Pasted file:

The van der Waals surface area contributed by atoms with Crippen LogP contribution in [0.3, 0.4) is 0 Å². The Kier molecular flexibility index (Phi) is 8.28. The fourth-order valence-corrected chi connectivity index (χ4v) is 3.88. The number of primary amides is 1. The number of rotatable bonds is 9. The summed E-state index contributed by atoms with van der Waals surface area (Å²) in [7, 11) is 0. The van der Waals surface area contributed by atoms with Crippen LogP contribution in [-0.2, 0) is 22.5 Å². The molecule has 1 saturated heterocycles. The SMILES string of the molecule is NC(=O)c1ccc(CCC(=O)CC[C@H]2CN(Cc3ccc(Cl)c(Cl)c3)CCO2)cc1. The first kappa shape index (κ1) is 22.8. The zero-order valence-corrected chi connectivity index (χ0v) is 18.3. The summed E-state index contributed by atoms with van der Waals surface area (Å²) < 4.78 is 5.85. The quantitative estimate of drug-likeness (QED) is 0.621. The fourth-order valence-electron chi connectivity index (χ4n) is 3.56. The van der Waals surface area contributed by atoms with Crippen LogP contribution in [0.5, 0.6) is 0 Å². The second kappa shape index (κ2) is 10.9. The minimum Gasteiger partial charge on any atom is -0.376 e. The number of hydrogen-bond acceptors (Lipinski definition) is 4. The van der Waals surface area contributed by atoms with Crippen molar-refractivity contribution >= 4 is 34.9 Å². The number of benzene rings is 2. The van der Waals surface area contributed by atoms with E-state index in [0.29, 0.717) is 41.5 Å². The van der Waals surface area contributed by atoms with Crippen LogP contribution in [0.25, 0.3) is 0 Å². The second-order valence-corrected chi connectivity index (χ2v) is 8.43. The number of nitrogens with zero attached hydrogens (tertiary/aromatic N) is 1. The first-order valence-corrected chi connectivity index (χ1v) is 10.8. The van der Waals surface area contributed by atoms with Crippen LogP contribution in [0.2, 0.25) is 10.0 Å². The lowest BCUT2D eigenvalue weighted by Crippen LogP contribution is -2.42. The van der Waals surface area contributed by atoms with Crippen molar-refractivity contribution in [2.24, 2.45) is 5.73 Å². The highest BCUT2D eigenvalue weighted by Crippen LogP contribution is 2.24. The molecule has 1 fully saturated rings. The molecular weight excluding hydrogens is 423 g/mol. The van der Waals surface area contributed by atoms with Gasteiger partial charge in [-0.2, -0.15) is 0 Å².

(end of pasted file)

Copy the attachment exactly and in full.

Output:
The van der Waals surface area contributed by atoms with Crippen LogP contribution in [0.3, 0.4) is 0 Å². The Kier molecular flexibility index (Phi) is 8.28. The fourth-order valence-corrected chi connectivity index (χ4v) is 3.88. The number of primary amides is 1. The number of rotatable bonds is 9. The summed E-state index contributed by atoms with van der Waals surface area (Å²) in [7, 11) is 0. The van der Waals surface area contributed by atoms with Crippen LogP contribution in [-0.2, 0) is 22.5 Å². The molecule has 1 saturated heterocycles. The SMILES string of the molecule is NC(=O)c1ccc(CCC(=O)CC[C@H]2CN(Cc3ccc(Cl)c(Cl)c3)CCO2)cc1. The first kappa shape index (κ1) is 22.8. The zero-order valence-corrected chi connectivity index (χ0v) is 18.3. The summed E-state index contributed by atoms with van der Waals surface area (Å²) < 4.78 is 5.85. The quantitative estimate of drug-likeness (QED) is 0.621. The fourth-order valence-electron chi connectivity index (χ4n) is 3.56. The van der Waals surface area contributed by atoms with Crippen LogP contribution in [0.5, 0.6) is 0 Å². The second kappa shape index (κ2) is 10.9. The minimum Gasteiger partial charge on any atom is -0.376 e. The number of hydrogen-bond acceptors (Lipinski definition) is 4. The van der Waals surface area contributed by atoms with Crippen molar-refractivity contribution >= 4 is 34.9 Å². The number of benzene rings is 2. The van der Waals surface area contributed by atoms with E-state index in [0.29, 0.717) is 41.5 Å². The van der Waals surface area contributed by atoms with Crippen LogP contribution in [0.25, 0.3) is 0 Å². The second-order valence-corrected chi connectivity index (χ2v) is 8.43. The number of nitrogens with zero attached hydrogens (tertiary/aromatic N) is 1. The first-order valence-corrected chi connectivity index (χ1v) is 10.8. The van der Waals surface area contributed by atoms with Crippen LogP contribution in [0.2, 0.25) is 10.0 Å². The lowest BCUT2D eigenvalue weighted by Crippen LogP contribution is -2.42. The van der Waals surface area contributed by atoms with Crippen molar-refractivity contribution in [2.24, 2.45) is 5.73 Å². The highest BCUT2D eigenvalue weighted by Crippen LogP contribution is 2.24. The molecule has 1 fully saturated rings. The molecular weight excluding hydrogens is 423 g/mol. The van der Waals surface area contributed by atoms with Gasteiger partial charge in [-0.2, -0.15) is 0 Å².